This is the fact, how many people died in Qatar for the preparation of the Fifa World Cup
The football world cup has started in Qatar and along with it, the criticism of Qatar is also increasing. According to various reports, 15,000 people were allegedly killed in preparation for the FIFA World Cup. But the question is whether these figures are accurate
Ever since Qatar won the rights to host the 2022 World Cup,
there has been debate about how foreign workers are treated in Qatar and how many people have lost their lives in preparation for the tournament. Hands have been washed.
There are varying estimates of how many workers died at the World Cup construction sites in Qatar, but exact figures are hard to come by.
This fact check examines data published by FIFA, Qatari authorities, human rights groups and the media. These figures have sometimes been declared true, sometimes misleading and sometimes false. The authors of Fact Check are aware that these figures only give a vague impression of the suffering faced by migrant workers in Qatar.
Claim: “6,500 or as many as 15,000 foreign workers died preparing for the World Cup in Qatar.”
DW Fact Check: False
A report published by Amnesty International in 2021 stated that 15,021 migrant workers died in connection with the World Cup in Qatar. Similarly, ‘The Guardian’ published a report in February 2021 which put the death toll at 6,500.
Although in those days the reports were used as evidence for the claim that so many people were killed in the run-up to the football World Cup.
However, neither Amnesty International nor the Guardian has ever claimed that all of these people died at a stadium construction site or during any other project undertaken in preparation for the World Cup.
Both figures refer only to foreign nationals of various nationalities and occupations who died in Qatar during the past decade.
Amnesty International cites 15,021 people, obtained from official figures from the Qatari authorities themselves, as the number of expatriates killed in the country between 2010 and 2019. Is. Between the year 2011 and 2020, this number was 15799.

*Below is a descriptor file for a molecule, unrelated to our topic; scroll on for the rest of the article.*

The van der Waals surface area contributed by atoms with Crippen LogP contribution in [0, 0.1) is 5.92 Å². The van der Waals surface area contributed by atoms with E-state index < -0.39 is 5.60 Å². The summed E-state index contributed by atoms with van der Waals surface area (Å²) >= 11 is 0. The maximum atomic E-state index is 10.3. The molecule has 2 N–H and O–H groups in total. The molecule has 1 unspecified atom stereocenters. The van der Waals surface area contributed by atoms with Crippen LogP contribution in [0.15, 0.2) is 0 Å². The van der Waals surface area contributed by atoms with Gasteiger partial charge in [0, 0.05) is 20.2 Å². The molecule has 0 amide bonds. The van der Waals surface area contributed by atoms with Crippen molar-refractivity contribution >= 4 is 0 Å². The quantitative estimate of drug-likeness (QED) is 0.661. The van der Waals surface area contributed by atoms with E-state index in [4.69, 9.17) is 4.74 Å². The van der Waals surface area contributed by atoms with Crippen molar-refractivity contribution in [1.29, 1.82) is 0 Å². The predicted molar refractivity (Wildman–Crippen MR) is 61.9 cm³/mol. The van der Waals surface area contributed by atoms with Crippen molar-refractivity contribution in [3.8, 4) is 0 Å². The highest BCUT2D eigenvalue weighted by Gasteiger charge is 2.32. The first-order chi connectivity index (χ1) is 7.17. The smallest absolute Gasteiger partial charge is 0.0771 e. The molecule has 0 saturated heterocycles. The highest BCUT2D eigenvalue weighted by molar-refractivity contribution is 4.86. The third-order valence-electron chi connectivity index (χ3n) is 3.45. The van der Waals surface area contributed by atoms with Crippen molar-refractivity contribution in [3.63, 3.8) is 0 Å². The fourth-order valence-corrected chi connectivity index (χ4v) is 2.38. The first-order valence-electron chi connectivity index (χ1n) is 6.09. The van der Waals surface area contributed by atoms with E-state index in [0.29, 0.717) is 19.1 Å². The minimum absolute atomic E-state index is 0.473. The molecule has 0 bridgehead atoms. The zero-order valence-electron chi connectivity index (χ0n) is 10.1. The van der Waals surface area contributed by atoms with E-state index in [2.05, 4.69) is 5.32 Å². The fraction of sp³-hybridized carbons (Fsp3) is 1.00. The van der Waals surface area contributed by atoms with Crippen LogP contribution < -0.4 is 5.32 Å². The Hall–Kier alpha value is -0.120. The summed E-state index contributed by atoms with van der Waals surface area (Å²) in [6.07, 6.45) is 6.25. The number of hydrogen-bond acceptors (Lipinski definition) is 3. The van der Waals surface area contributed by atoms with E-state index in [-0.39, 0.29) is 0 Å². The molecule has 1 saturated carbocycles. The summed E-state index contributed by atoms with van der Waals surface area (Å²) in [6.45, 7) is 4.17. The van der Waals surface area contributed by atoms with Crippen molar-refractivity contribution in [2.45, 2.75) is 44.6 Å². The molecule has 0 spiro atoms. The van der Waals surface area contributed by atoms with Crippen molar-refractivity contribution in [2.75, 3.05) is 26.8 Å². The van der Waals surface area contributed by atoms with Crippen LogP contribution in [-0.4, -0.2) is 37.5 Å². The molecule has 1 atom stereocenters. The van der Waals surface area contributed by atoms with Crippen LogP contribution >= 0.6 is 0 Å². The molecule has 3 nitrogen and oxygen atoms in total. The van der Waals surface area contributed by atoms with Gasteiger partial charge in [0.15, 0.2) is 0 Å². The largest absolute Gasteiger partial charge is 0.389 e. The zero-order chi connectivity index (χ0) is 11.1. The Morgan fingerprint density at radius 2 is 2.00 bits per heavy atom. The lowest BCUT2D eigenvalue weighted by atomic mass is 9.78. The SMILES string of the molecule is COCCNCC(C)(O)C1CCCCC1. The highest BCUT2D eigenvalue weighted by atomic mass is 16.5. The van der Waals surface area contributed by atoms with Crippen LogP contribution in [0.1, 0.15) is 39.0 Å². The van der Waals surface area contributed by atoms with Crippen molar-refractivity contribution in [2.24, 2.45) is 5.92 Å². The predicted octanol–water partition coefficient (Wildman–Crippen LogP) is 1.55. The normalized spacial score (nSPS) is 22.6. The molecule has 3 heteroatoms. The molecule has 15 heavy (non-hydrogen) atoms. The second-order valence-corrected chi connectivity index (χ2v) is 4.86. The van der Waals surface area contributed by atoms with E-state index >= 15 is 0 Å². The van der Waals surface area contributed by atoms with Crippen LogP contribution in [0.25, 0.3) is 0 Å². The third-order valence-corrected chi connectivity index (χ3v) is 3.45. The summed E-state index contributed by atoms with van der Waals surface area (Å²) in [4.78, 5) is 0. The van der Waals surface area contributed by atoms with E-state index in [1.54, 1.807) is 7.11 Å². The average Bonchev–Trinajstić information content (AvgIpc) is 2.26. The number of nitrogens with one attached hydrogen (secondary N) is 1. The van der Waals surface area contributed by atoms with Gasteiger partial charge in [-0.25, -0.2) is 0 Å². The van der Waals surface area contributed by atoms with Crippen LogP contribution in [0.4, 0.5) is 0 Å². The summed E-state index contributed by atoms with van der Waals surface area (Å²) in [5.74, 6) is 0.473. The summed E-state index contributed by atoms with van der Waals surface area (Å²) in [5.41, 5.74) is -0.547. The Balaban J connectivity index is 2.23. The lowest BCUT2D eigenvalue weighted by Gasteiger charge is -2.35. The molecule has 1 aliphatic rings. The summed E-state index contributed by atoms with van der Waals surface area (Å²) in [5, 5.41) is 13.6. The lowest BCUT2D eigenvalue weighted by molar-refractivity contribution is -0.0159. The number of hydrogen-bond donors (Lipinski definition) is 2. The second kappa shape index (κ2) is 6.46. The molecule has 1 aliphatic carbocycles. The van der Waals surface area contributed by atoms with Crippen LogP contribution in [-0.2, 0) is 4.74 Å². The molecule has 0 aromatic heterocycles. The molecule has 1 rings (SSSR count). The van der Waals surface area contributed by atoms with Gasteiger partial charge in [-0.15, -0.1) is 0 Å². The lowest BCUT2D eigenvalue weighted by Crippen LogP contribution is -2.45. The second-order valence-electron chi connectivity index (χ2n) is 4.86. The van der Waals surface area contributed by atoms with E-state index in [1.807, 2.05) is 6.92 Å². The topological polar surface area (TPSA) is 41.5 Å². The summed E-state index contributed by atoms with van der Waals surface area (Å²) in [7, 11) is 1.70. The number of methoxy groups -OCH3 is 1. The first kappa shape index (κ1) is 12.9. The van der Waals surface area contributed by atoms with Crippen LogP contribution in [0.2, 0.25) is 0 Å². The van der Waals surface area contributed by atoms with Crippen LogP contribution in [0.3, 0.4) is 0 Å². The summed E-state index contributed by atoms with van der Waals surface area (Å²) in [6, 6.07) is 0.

15,000 people died, but not just for the sake of the World Cup
These figures include not only low-skilled workers, security personnel or finance, but also foreign teachers, doctors, engineers and other entrepreneurs.
Many of them hailed from Pakistan, Bangladesh, Nepal and other developing countries, while many came from other middle- or high-income countries. Qatari government figures do not provide much more detail than this
As for The Guardian’s report, journalist Pat Pattison and his team cited 6,751 deaths based on official figures from the governments of Bangladesh, India, Nepal, Pakistan and Sri Lanka. Most of the foreign workers in Qatar are from these countries.
Qatari authorities do not deny these figures. In response to The Guardian, the Qatari government’s Department of Communications said, “While any loss of life is troubling, the death rate among these communities (i.e. foreign workers) is within the expected range given the population and demographics.” ‘ But is this true?
Claim: “Mortality rates in these communities are within the range expected by population and demographics.
DW Fact Check: Misleading
According to the Qatari government, the annual average death rate is 1,500 deaths out of 2 million people.
First of all, it is important to mention that according to the World Health Organization, the death rate of foreign workers in Qatar is lower than in their home countries. Moreover, the death rate among foreign workers is lower than that of Qatari nationals.
However, given that foreign workers in Qatar do not represent their countries of origin or the general population of Qatar, such figures are misleading.
Foreign workers are healthier when they come to Qatar
Factors such as the ratio of children to the elderly in Qatar’s native population, and the high mortality rate among individuals, make the mortality rate among migrant workers comparable to that of the native population of any country.
In addition, a professional foreign worker coming to Qatar has to go through the entire medical examination process to obtain a Qatari visa. Thus, applicants with potentially infectious diseases such as AIDS, HIV, hepatitis B and C, syphilis or tuberculosis are not eligible for visas.
Also, such figures do not include those foreign workers who die after returning to their home countries.